When we were first married, we lived in Rockport, Maine. A teeny little Harbor town in which there was just a little diner, a boatbuilding school and an antique store just down the street from our apartment. We actually lived on the first floor of an old shipbuilders’ home. There was an entire wall of corkboard in one room where the shipbuilder would put up all of his blueprints. We had no idea what to do with it, but slowly just started pinning photographs on it and soon enough, the entire wall was covered in photos. After we moved, we sorta missed the wall of photos & found ways to recreate it in each new home. We love it & so do the kids — its a conversation piece when we have folks over and even just among our family, the pictures always trigger a conversation or a fun memory. I actually just very recently found a photo of the original wall of photos in that apartment & added it to the wall here!
Many of the first pieces of furniture that we ever bought together were from the antique shop in Rockport. The Shaker table at our front door came from this shop. We remember buying each & every piece - much of it with wedding money — and sometimes, agonizing over it - will it fit? Can we afford it? If we weren’t sure (about either) the owner would just tell us to take it home and see how we liked it and then when we inevitably liked it, he’d tell us we could pay him when we had the money. We called it the Joe Castalucci payment plan. We’d go up each week with some money to pay for our furniture. We still refer to the pieces as “The Joe Castalucci Dresser” or chair, or table.
After our stint in Rockport, we moved down to Portland & both worked for a wholesaler of direct imported furniture and home accessories. We took advantage of the employee discount and were able to get some really gorgeous pieces that we’d probably never have been able to afford otherwise. The green painted cabinet in the dining room is from India - in other homes of ours, it usually served as a closet; but we like it as a liquor cabinet best.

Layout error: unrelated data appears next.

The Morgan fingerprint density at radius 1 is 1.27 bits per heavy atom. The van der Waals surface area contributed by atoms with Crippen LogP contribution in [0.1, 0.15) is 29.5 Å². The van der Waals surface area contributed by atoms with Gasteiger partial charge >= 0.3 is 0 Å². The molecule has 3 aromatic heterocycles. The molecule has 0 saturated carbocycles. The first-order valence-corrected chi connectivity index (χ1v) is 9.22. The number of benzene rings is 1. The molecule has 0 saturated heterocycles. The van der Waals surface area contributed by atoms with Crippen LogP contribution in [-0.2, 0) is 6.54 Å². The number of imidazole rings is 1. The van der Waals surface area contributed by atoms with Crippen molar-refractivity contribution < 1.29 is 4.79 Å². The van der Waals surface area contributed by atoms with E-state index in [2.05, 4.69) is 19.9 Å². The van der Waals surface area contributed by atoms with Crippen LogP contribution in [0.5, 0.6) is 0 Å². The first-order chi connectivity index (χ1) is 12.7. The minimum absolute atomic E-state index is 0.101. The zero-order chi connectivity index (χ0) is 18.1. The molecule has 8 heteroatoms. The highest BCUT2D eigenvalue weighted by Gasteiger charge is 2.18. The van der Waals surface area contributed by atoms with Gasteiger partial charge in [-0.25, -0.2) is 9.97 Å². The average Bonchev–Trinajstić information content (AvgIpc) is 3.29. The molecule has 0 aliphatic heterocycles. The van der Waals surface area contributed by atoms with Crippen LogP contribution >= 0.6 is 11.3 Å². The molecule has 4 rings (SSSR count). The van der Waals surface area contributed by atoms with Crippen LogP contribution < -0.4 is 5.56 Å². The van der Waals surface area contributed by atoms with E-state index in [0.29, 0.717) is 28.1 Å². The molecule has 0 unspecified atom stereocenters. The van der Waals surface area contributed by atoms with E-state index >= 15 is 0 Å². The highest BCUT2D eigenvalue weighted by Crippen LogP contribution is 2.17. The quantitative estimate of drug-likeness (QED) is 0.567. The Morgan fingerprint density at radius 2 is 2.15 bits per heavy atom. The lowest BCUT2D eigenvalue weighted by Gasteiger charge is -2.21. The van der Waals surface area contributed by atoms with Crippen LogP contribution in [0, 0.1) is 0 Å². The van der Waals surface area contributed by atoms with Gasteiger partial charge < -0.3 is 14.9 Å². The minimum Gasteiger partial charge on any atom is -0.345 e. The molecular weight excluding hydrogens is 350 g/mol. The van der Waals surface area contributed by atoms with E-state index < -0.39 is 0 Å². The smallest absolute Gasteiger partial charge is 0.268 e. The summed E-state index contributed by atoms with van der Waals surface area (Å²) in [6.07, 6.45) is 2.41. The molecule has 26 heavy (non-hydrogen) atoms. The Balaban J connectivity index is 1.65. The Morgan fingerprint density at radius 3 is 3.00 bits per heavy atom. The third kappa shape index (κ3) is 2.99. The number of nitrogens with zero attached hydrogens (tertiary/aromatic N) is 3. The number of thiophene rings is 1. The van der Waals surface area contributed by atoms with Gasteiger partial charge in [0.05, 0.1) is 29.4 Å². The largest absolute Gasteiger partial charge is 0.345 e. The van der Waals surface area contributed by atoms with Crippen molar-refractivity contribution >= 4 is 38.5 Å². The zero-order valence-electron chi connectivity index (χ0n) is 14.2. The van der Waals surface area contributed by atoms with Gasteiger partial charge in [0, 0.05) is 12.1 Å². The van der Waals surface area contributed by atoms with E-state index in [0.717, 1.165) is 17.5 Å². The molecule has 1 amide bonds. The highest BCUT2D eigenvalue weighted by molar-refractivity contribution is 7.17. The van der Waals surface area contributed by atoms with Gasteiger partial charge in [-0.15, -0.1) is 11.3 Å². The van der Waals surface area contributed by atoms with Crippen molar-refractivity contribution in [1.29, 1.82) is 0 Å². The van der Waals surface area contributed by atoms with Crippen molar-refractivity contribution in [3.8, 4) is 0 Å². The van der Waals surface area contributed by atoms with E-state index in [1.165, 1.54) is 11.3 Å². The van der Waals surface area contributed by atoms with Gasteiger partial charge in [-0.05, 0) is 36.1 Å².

5. Maine has such a distinct style, New England but also it’s own. Do you feel this has resonated with you? Why has this style in particular stayed with you?
We lived in a lot of places in Maine & I’m not sure there’s a particular style that has resonated with us so much as an approach to how we do things in our house. New Englanders are resourceful and purposeful. I think we just naturally try to find the most efficient use for something & when adding anything new; making sure it serves a purpose — which sometimes results in a little rearranging and/or purging. We definitely have things that are a little nod to our east coast life - collections of rocks from favorite beaches, paintings from an aunt of the Maine coast, and a driftwood garland that remains on our mantle year round. We’ve got a mix of styles and a mix of old and new & just try (hope!) it all works together. We’re super big on making due, and working with what we’ve got and finding something totally groovy that’s second hand or vintage is how we like to roll.
6. If each of you had an animal spirit, what would it be and why? Could you name an animal spirit for the family as a whole?
Animal sprit? Okay, that one caught me off guard! I don’t know. It’s not something I ever really think about. Maybe for us as a couple; and this is totally cliché, but I feel like we can get away with it cause we met in flight school - I’d say birds. You could say that we left our nest of New England a long time ago & made a new life for ourselves here. As far as the family as a whole, again - not sure … I always see the five of us as very tight. We come from a very large extended family & we are the only ones not living on the east coast — so, whatever sort of animals leave the mother land & travel together as a tightly knit pack — that’s us.
Photography by Marife I. Bautista email@example.com
question by megan and daniel